to offer vet database bill
Compilation would allow for identifying heroes and thwarting
John Salazar, D-Colo., will introduce legislation next week to
create a federal database containing the names of all military
personnel and veterans who have been awarded military decorations
authorized by Congress.
The database would allow the public to identify anyone who has
been awarded the military's highest decorations, from the Medal of
Honor and the military crosses, to the Purple Heart, which is
awarded to military personnel wounded in combat.
is being joined in sponsoring the legislation by Rep. Pat Murphy,
D-Pa., and a veteran of the Iraq War.
database would be the second part of a legislative effort Salazar
started in 2005 with the Stolen Valor Act, which makes it a crime
to falsely claim to have been awarded military decorations,
particularly the Medal of Honor and the Navy Cross, Distinguished
Service Cross or the Air Force Cross. Both the Stolen Valor Act,
which President Bush signed last December, and the new
legislation, called the Military Valor Roll of Honor, originated
with Doug and Pam Sterner, a Pueblo couple who began lobbying for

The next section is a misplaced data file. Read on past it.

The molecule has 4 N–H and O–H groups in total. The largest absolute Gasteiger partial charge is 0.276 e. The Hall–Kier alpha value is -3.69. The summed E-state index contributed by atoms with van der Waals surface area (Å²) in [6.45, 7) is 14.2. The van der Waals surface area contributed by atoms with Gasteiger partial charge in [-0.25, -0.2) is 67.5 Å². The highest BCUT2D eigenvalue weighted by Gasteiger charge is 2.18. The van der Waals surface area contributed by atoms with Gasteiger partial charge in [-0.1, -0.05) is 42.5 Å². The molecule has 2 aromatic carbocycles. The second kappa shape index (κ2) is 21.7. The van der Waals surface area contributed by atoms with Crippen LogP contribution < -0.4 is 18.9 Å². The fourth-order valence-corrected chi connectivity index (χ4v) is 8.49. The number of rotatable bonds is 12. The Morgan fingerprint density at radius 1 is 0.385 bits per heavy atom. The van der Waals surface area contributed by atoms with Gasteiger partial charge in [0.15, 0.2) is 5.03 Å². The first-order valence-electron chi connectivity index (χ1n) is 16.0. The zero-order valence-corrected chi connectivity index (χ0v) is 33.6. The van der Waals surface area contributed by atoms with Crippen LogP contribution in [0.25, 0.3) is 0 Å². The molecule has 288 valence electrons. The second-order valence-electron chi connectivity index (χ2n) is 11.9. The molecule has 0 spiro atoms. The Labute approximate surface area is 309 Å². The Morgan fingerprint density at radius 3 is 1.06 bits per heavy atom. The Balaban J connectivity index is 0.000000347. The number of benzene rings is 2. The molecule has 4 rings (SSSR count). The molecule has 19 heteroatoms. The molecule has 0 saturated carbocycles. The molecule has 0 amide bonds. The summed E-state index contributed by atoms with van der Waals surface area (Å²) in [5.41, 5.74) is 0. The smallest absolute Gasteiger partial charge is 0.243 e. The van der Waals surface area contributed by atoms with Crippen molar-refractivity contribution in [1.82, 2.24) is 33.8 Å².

the Stolen Valor Act after learning of the number of people who
are caught each year pretending to be military heroes and claiming
military decorations they were never awarded.
recently, Sterner said the Stolen Valor Act has been used to
identify imposters who falsely have filed claims for benefits from
the Veterans Administration. A week ago, federal prosecutors filed
charges against five men in Seattle who allegedly made false
claims for benefits from the VA, as well as false claims to
this week, charges were filed against a water board director in
Claremont, Calif., who falsely claimed to have received the Medal
"We need to get some congressional hearings on this and then
the public would recognize the extent of the problem and the
benefit of correcting it," Sterner told The Pueblo Chieftain
earlier this week.
In announcing the new legislation, Salazar said, "Having a
readily accessible and public database will not only give the
tools to law enforcement to prosecute fraudulent claims, but will
properly recognize those who have been honored with these
said the comprehensive database would give the public the chance
to identify true heroes and thwart imposters. "This will
cover all the military decorations authorized by Congress,"
Sterner said Friday. "If you were awarded a Bronze Star,
it'll be there in the database."